Kiss5Tigers

The 5 Tigers represent the big things in life. This blog is about facing them.


Leave a comment

Working the WRAP

WRAP is Wellness Recovery Action Plan, and I’ve talked about it in some detail in other posts so I won’t bore you.

I am struggling with spending.

I am spending money I don’t really have to spare.

I can’t seem to halt the behavior.

So it’s time to get out my WRAP notebook.

What can I do when this takes over?

Oh, turn over the bank card to someone else! That really scares me so it’s probably the one I’d better do. Tank up the car, get a couple dollars in cash so I can get a coke or a coffee, and take the bank card out of my purse.

Scary.

Really scary.

What else can I do?

Use up the art supplies I already have. Make art. Making art makes me happy, and most of my spending is on art supplies which want to be used. Make art seems like a good plan.

I have 2 online courses I’m taking, I could listen to one of them.

I need a shower before I see my family tomorrow.

I am owning my faults and blogging about them *right now* as I am typing this. I’m not sure if that’s helpful except that it’s always helpful to be honest and start from truth.

I can sleep. I just finished dinner and I have full-belly sleepiness. Nap is possible.

I think . . . I think I will listen to one of my courses, and maybe do some journaling or write some letters. I have a letter to Fishspit to finish. Then the shower before bed.

And I will not get on Amazon or Etsy, even though I want to.

Because the medicine keeps the feelings under control and this is just behavior. I can change behavior. I can do this.


Leave a comment

Is Mental Illness Real?

I was browsing a Facebook group where I’m a member and one of the other members stated that there is no such thing as mental illness.

Huh.

In a forum of people who have psychological distress, you have stated that mental illness isn’t real.

Not sure where I stand on that.

Well, no, I’m pretty sure where I stand on that: It’s a bit dismissive. It’s more than a bit dismissive. It’s downright belittling.

But also, I get it. I mean, we talk about mental illness as opposed to “being normal” only normal isn’t real. It’s a statistical construct based on the average way people act. It isn’t even based on feelings most of the time because we don’t know what people feel, we can observe how they act.

I suppose that’s why Abraham Low, who might be the first CBT practitioner back in the 40’s and 50’s, talked so much about seeking to be average. I feel like, it’s not about what you really experience, it’s about your ability to pass for typical.

The person’s perspective on the forum, if I understand correctly, is that extreme mental states are part of being human. They are normal and natural, and shouldn’t be pathologized.

Also, there is remarkably little data about brains with mental illness. Or the functionality of brains without mental illness, for that matter. We have some really good ideas about how the brain works, but when it comes to mental illness, it’s a black box. We don’t really know what goes wrong when people lose touch. We think it has to do with chemicals and neurons, and theories have led to some effective medications.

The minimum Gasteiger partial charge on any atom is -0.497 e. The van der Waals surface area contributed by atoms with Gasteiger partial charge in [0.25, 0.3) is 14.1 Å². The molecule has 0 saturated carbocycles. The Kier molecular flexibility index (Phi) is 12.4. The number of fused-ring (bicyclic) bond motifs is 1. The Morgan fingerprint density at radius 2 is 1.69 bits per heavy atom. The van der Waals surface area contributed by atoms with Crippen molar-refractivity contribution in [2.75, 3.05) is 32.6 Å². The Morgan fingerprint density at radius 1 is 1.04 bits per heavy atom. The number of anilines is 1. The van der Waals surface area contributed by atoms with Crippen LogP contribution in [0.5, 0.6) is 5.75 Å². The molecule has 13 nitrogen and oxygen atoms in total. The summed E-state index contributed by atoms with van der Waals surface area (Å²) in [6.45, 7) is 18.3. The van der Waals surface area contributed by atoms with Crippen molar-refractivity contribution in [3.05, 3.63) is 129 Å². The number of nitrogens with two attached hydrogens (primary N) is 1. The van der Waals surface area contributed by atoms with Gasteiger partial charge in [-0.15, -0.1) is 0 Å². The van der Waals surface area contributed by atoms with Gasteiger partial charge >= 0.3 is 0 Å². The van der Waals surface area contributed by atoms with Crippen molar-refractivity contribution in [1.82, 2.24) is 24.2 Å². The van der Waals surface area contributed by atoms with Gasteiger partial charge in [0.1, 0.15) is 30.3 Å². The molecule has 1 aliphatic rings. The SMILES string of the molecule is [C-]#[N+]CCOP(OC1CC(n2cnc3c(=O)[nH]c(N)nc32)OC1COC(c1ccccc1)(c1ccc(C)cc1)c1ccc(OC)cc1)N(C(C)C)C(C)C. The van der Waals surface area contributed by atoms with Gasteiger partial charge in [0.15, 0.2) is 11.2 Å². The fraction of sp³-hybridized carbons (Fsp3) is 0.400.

But medication is not 100%. Things like Cognitive Behavioral Therapy are reported to be as effective in shifting mood as many drugs. Does that mean drugs aren’t effective?

Not all drugs work for the same condition in different people. I mean, you can pretty sure that if you and I both have an infection, the same antibiotic will help. But with my bipolar? I take one cocktail of medications and my friend with the same diagnosis takes a different one. Does that mean we have different disorders?

And there is no biological test for mental illness. We can test for high blood pressure or diabetes. We can see a physical injury like a cut or a broken bone. We can detect appendicitis or cancer. But mental illness is invisible in this sense, there is no way to detect it in the body. It only appears in behavior and reported feelings.

So here I am, dealing with bipolar. And I know the big thing is not that there is something wrong with me, but that my moods and feelings stray outside the realm of average and interfere with my ability to manage life.

Does that make me sick? Or maladapted? Or sensitive to mood?

I take drugs that help me with my mood. Mood under control means life is manageable, which is good. Manageable means I pay bills on time, take a shower, sleep daily, have a job. Manageable means I pass for normal, even though my moods are often outside the bell curve. Manageable means you don’t point and stare at me. I can pass.

Who do I take the drugs for? Me or you? Because some days, most days, I feel pretty average and that was true before my diagnosis. Am I making my life more manageable for my own benefit, or because you (whoever you is) are uncomfortable with my difference?

I have been called eccentric for most of my adult life. Eccentric is okay, not as creepy as being weird, not as out of control as crazy. I’m a little odd. You think I’m normal until you find out I’m not. I make you slightly uncomfortable from time to time, but you can pass it off.